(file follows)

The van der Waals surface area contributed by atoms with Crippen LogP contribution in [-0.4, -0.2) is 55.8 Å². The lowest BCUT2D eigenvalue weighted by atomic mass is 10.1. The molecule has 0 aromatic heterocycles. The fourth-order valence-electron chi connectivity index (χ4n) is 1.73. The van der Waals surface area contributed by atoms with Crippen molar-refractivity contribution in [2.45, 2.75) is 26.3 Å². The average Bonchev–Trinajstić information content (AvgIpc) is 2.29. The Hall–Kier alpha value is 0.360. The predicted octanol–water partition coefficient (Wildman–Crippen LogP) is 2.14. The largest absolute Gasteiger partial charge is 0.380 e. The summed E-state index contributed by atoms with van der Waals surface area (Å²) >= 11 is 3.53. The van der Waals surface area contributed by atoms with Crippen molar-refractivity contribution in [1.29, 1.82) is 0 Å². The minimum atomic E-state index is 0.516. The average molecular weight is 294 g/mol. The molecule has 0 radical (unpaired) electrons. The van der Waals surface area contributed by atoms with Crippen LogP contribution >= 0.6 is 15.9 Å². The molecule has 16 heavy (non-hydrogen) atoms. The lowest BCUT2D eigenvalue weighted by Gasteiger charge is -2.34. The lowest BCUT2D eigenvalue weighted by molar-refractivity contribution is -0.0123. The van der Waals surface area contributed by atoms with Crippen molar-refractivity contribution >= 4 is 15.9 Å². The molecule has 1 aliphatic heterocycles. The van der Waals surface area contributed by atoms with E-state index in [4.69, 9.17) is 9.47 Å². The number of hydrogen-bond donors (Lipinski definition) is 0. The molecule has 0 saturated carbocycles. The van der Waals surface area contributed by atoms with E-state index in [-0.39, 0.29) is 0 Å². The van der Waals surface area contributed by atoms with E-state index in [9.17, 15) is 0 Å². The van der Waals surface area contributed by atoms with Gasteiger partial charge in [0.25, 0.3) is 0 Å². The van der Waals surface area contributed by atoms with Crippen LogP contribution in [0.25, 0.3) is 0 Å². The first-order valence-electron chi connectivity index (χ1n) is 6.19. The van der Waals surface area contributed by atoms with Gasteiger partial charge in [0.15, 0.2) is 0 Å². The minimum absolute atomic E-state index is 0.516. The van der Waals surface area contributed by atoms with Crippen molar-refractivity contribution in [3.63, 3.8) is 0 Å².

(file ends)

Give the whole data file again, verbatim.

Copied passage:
The van der Waals surface area contributed by atoms with Crippen LogP contribution in [-0.4, -0.2) is 55.8 Å². The lowest BCUT2D eigenvalue weighted by atomic mass is 10.1. The molecule has 0 aromatic heterocycles. The fourth-order valence-electron chi connectivity index (χ4n) is 1.73. The van der Waals surface area contributed by atoms with Crippen molar-refractivity contribution in [2.45, 2.75) is 26.3 Å². The average Bonchev–Trinajstić information content (AvgIpc) is 2.29. The Hall–Kier alpha value is 0.360. The predicted octanol–water partition coefficient (Wildman–Crippen LogP) is 2.14. The largest absolute Gasteiger partial charge is 0.380 e. The summed E-state index contributed by atoms with van der Waals surface area (Å²) >= 11 is 3.53. The van der Waals surface area contributed by atoms with Crippen molar-refractivity contribution in [1.29, 1.82) is 0 Å². The minimum atomic E-state index is 0.516. The average molecular weight is 294 g/mol. The molecule has 0 radical (unpaired) electrons. The van der Waals surface area contributed by atoms with Crippen LogP contribution >= 0.6 is 15.9 Å². The molecule has 16 heavy (non-hydrogen) atoms. The lowest BCUT2D eigenvalue weighted by Gasteiger charge is -2.34. The lowest BCUT2D eigenvalue weighted by molar-refractivity contribution is -0.0123. The van der Waals surface area contributed by atoms with Crippen molar-refractivity contribution >= 4 is 15.9 Å². The molecule has 1 aliphatic heterocycles. The van der Waals surface area contributed by atoms with E-state index in [4.69, 9.17) is 9.47 Å². The number of hydrogen-bond donors (Lipinski definition) is 0. The molecule has 0 saturated carbocycles. The van der Waals surface area contributed by atoms with E-state index in [-0.39, 0.29) is 0 Å². The van der Waals surface area contributed by atoms with E-state index in [9.17, 15) is 0 Å². The van der Waals surface area contributed by atoms with Gasteiger partial charge in [0.25, 0.3) is 0 Å². The van der Waals surface area contributed by atoms with Crippen LogP contribution in [0.25, 0.3) is 0 Å². The first-order valence-electron chi connectivity index (χ1n) is 6.19. The van der Waals surface area contributed by atoms with Gasteiger partial charge in [0.15, 0.2) is 0 Å². The minimum absolute atomic E-state index is 0.516. The van der Waals surface area contributed by atoms with Crippen molar-refractivity contribution in [3.63, 3.8) is 0 Å².